Volunteer Leadership – A Horse of a Different Color

The first time I retired, I reveled in the freedom of having successfully grown a start-up from pre-revenue to profitability. I felt complete, satisfied, and ready to work on my golf game and settle in to our new home in the Valley of the Sun. That didn’t last very long. Soon I found myself at the helm of a local non-profit, managed and run completely by volunteers.

This community-based charity was 16 years old, and while the mission was still very pertinent, the image and fundraising methods were tired. In some respects, this felt similar to a start-up in need of rebranding and a new round of investment. With the Chair position came a set of opportunities that were new to me — leading an all-volunteer Board and workforce. Also, collaborating with people who had been successful in their own careers, now retired, and wanting something to keep them engaged but not necessarily “do” any heavy lifting.

Successful executives often find themselves in charge of a non-profit — the company’s United Way campaign, the Youth Group fundraiser at church, or the golf tournament for the local Children’s Hospital.

Practice these three strategies to help you straddle the divide between corporate executive and leader of an all volunteer effort.

Read more from this column at One Idea Away.

Step Away From the Spotlight: The Key to Great Leadership

“It is better to lead from behind and to put others in front, especially when you celebrate victory when nice things occur. You take the front line when there is danger. Then people will appreciate your leadership.” —Nelson Mandela

We’ve all worked for leaders who are great, and those who weren’t so great. What makes a great leader? One who can inspire their organization to achieve far more than they dreamed. One who makes the hard work worth it in everyone’s eyes. One who makes each and every person feel valued, respected and recognized for their contribution. And one who makes it fun!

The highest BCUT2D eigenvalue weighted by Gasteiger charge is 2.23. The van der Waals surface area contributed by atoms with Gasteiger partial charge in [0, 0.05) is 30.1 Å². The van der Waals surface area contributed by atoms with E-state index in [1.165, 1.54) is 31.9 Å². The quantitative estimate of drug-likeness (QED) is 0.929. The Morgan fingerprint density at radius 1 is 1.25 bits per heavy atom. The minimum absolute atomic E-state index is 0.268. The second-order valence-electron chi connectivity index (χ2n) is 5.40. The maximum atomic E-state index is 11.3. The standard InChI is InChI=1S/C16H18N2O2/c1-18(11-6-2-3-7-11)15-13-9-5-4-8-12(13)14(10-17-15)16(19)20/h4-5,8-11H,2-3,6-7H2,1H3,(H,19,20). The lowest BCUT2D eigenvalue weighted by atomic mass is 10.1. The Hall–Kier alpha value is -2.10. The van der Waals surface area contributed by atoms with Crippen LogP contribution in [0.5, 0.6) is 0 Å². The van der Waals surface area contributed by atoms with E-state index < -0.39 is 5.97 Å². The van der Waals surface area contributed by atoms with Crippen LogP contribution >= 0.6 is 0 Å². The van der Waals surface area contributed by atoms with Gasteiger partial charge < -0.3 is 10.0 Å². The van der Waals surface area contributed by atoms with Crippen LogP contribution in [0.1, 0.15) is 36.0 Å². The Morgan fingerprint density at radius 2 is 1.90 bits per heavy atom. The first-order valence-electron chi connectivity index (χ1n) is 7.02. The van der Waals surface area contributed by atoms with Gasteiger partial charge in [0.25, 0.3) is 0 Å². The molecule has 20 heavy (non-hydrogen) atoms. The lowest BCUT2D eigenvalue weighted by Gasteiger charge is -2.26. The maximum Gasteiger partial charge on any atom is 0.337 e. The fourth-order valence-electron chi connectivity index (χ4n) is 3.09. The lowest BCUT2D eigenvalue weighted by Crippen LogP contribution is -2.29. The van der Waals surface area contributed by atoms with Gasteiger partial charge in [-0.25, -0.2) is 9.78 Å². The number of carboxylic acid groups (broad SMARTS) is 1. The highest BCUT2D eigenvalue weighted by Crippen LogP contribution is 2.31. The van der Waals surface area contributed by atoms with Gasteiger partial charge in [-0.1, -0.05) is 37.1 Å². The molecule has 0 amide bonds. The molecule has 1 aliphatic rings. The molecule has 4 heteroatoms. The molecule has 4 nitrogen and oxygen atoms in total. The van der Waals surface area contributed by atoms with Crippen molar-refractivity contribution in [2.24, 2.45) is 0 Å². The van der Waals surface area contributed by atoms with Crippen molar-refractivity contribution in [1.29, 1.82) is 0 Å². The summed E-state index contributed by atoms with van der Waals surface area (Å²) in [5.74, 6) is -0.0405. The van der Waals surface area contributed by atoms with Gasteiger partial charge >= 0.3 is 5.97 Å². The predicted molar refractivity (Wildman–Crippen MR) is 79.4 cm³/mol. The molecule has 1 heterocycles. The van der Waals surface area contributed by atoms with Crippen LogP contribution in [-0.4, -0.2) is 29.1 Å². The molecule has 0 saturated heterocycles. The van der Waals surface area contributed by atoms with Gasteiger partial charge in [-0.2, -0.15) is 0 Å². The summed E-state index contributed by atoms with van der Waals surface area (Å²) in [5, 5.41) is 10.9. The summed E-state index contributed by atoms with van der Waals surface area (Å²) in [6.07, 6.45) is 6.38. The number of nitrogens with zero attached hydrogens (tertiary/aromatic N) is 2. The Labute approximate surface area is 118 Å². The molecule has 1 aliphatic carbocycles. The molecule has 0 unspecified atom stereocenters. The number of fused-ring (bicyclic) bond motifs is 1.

All leaders can become great leaders with three simple practices.

Read more from this column at One Idea Away.

The Real You is a Great Leader – Honest!

What would your organization be like if everyone were more personally engaged? How would the atmosphere in the office change? Would there be more laughter? What impact would that have on customer satisfaction? What could you accomplish?

Have you ever put on “the happy face” for your team and sheltered them from things that are not going right? You spilled coffee on your pants on the way to work, the investors are clamoring for growth you just can’t envision, or you’re concerned about production issues? As a strong leader, it’s understandable to feel that you always need to highlight the positive and to hide the obstacles to keep a motivated team. But this not only takes its toll on you, but also the others in the company, your family, and friends. They’re always more perceptive than you may think.

Thomas Jefferson said, “Honesty is the first chapter in the book of Wisdom.”

Let the you shine through, authentically, with bumps and bruises showing. Your company or team is looking for a true leader, an honest one who shares the good news and the bad news, mistakes, and victories because you are all in the same boat. This is a true form of respect and yields amazing results. This is a more effective and real way to approach obstacles to turn them into opportunities. It’s your choice and all about attitude.

You can do this with three simple strategies.

Read more from this column at One Idea Away.